Living with a family member with mental illness


When mental illness hits, it can hit hard. It hits the person who has it and it hits the family equally hard — though in different ways.

One of the most common questions we at Jewish Community Services get asked is ‘How can I help my loved one when they don’t think they need help to begin with?’
Regardless of the reason, as a family member or friend, it can feel powerless. But there are steps you can take. Here are a few to help you help your loved one move forward on the journey to recovery and wellness.

1. Remember that the journey to accepting there is a problem to deal with is theirs alone. Although you can prepare the ground; by having discussions and listening, by setting clear boundaries and by offering information when appropriate. For anyone who’s been in this position, you’re aware it takes more than one conversation. It takes many. It’s about voicing your concern with compassion. While at the same time it’s about setting boundaries for your own well-being, recognising you are not responsible for their health and happiness. If you are a parent of an adult child, this is one that is most heart breaking to learn and understand. Letting go is tough even when the adult child is well and thriving.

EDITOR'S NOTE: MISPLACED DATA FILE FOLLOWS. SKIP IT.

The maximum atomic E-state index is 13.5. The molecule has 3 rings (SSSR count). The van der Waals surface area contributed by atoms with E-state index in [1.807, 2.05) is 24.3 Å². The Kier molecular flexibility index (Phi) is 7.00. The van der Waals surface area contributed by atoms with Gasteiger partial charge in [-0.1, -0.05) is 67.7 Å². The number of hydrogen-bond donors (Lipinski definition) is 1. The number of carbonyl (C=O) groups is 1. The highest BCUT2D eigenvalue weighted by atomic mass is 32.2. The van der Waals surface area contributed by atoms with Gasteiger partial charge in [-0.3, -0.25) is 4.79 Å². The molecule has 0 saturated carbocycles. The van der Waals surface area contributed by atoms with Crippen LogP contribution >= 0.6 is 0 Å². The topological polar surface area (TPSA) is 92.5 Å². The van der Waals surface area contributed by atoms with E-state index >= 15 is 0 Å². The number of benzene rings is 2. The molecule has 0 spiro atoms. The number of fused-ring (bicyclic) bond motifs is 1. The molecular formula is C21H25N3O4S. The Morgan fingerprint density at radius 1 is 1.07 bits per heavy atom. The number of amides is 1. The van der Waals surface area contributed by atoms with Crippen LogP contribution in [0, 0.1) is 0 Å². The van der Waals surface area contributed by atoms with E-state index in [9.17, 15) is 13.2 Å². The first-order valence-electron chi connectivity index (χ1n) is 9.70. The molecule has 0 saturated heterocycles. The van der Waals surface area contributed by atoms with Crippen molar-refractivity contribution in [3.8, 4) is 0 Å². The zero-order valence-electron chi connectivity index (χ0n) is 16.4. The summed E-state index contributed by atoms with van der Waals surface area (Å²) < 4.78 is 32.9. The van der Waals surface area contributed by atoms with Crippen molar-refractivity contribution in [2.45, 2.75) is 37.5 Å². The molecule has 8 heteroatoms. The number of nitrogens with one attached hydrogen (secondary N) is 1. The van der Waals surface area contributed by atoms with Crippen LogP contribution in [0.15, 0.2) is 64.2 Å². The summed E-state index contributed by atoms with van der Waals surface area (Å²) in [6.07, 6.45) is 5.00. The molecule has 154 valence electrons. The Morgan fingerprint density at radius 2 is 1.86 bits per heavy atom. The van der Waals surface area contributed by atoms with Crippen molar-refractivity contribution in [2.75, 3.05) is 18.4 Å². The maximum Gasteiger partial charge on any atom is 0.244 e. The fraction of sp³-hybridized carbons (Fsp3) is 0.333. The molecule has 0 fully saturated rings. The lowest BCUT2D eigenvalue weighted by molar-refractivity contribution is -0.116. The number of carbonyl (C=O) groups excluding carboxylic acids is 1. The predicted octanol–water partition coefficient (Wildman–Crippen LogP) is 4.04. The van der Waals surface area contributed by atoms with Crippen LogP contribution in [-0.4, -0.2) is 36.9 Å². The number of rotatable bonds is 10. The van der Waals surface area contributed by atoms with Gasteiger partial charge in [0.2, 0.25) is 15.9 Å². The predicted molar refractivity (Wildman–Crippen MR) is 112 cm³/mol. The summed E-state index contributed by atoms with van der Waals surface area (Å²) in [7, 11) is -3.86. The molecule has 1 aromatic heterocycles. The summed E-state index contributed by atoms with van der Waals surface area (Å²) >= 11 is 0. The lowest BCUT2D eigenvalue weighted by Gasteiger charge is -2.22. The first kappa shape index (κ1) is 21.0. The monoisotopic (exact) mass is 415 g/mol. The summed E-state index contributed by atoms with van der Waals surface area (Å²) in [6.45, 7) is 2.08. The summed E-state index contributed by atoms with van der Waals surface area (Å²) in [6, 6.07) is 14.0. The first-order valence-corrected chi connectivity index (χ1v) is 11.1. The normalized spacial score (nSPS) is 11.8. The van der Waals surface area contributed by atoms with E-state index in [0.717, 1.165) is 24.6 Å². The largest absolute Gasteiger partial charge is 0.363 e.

2. Ask your loved one to humour you and go to see a doctor/social worker together. When family members ask me how to help their loved one, the issue has usually been going on for quite some time. And in that time entrenched power struggles have developed and mistrust on both sides has been established.

3. Rebuild trust and rapport. Your adult child, sibling or parent may continue to get angry when you suggest anything. The trick is for you to NOT get angry back. This is easier said than done. But the goal is to have them be willing to see someone for a general check-up.

4. Evaluate whether you are really the best person to talk to your loved one right now. Be honest, if conversations end with tempers flying, another person who has his/her best interests at heart and can communicate more easily is a better option.

If any of the above resonates with you and you need assistance,
please contact Rhita Russon on 021 462 5520 or


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